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Occupational Health and Safety Act, 1993 (Act No. 85 of 1993)


Health and Safety of Children at Work Regulations

Schedule 1: Guidelines on risk assessments and plans of safe work procedures regarding permitted work by child workers

9. Checklist on basic training principles



1) What to train child worker on:
a) job safety requirements, including safety regarding the specific tasks the worker would perform, and health and safety requirements for such work under the law;
b) how to recognize hazards;
c) what precautions to take;
d) what to do if a problem or emergency arises;
e) how to report an injury;
f) where they can go to for further advice.


2) How to train:
a) give clear instructions;
b) ask worker to repeat instructions;
c) show worker how to perform the task;
d) watch worker perform the task, and correct errors;
e) make the training age-appropriate and make it fun and easy to understand;
f) encourage them to ask questions.


3) When to train:
a) when worker is first hired;
b) when worker is given new task or tool;
c) when a new hazard is introduced into workplace;
d) after an incident (an injury or close call);
e) when the child worker returns to the work environment after a significant period of absence;
f) regularly, such as through on-site safety training.


4) On-site safety training
a) "On-site Safety Training" means a short, concise safety training session held out in a work area. It has been widely used in some industries and has proven effective in preventing injuries. Monthly or weekly on-site safety training is recommended to help keep safety on the minds of the workers, make it part of the normal routine, and demonstrate the importance you place on safety.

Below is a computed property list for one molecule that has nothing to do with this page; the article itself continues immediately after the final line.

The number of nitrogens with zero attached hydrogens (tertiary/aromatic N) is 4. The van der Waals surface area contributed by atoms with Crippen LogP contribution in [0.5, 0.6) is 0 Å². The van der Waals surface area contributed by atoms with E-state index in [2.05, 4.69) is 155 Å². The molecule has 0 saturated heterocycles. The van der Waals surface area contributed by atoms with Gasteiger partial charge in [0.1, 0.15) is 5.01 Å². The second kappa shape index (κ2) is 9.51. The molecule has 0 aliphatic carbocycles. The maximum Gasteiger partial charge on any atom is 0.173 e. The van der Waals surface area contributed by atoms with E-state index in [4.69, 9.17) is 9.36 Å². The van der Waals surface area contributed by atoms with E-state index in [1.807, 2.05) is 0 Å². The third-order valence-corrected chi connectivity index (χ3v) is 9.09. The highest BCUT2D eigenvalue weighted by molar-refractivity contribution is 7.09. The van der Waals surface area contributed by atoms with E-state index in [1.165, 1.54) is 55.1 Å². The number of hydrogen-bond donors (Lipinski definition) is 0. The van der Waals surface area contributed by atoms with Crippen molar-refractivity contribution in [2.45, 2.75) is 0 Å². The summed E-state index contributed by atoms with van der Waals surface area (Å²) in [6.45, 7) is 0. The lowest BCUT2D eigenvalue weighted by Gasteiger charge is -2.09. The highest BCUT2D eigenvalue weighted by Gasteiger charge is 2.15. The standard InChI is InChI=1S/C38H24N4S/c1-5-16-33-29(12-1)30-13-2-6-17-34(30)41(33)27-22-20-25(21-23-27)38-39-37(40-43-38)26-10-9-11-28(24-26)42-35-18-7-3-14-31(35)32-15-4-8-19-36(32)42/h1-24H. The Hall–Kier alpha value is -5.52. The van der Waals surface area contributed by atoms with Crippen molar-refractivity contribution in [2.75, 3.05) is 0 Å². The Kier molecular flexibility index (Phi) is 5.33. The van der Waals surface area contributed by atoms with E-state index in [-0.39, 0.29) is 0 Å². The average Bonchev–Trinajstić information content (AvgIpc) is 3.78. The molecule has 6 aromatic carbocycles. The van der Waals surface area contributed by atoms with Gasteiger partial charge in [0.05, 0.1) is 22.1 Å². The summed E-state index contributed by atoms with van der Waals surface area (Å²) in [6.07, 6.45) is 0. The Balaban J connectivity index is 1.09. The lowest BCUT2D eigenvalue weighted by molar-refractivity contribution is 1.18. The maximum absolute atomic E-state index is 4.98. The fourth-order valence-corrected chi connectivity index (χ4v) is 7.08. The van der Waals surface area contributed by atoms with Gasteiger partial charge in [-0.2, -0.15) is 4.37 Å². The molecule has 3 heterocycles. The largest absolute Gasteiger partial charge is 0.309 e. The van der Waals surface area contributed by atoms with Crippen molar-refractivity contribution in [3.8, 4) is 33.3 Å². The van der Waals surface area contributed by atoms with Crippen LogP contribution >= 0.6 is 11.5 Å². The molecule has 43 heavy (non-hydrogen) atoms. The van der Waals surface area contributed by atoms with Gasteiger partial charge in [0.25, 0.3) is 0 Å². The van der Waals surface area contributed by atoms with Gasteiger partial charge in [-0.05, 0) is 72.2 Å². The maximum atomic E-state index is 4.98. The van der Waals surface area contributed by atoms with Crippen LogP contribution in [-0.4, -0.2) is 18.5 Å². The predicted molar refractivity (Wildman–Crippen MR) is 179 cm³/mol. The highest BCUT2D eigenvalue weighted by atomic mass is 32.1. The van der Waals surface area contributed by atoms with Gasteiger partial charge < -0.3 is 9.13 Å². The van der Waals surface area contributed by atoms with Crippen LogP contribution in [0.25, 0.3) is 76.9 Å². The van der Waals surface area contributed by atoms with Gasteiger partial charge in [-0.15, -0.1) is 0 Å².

b) The on-site training session should keep the following in mind:
i) keep the training sessions short, for instance, 10-15 minutes maximum, to keep worker attention;
ii) focus on a single topic and keep it simple;
iii) hold on-site training regularly; a common practice is monthly or weekly on the same day;
iv) select days and times when workers are fully attentive; first thing Monday morning or last thing Friday are not good times;
v) pick a location that is relatively free from distractions, either out in the workplace or where employees normally are found - a quiet break room is acceptable. Sometimes the best place is near where the hazards are;
vi) keep your presentation informal. Use language workers will understand. Be upbeat and enthusiastic.
vii) choose topics that apply directly to your operation, and be specific in telling workers how it applies to them personally. Keep it relevant;
viii) injury incidents or near misses are good subjects. Let the workers suggest topics and highlight issues;
ix) use visual aids such as safety signs, flip charts, diagrams, illustrations, or actual objects. Demonstrate a procedure if appropriate. Use handouts if needed, but keep them simple;
x) encourage questions and discussion. Bl3 sure workers are paying attention and actively learning;
xi) have workers sign a sheet documenting their presence at the training, and keep on file.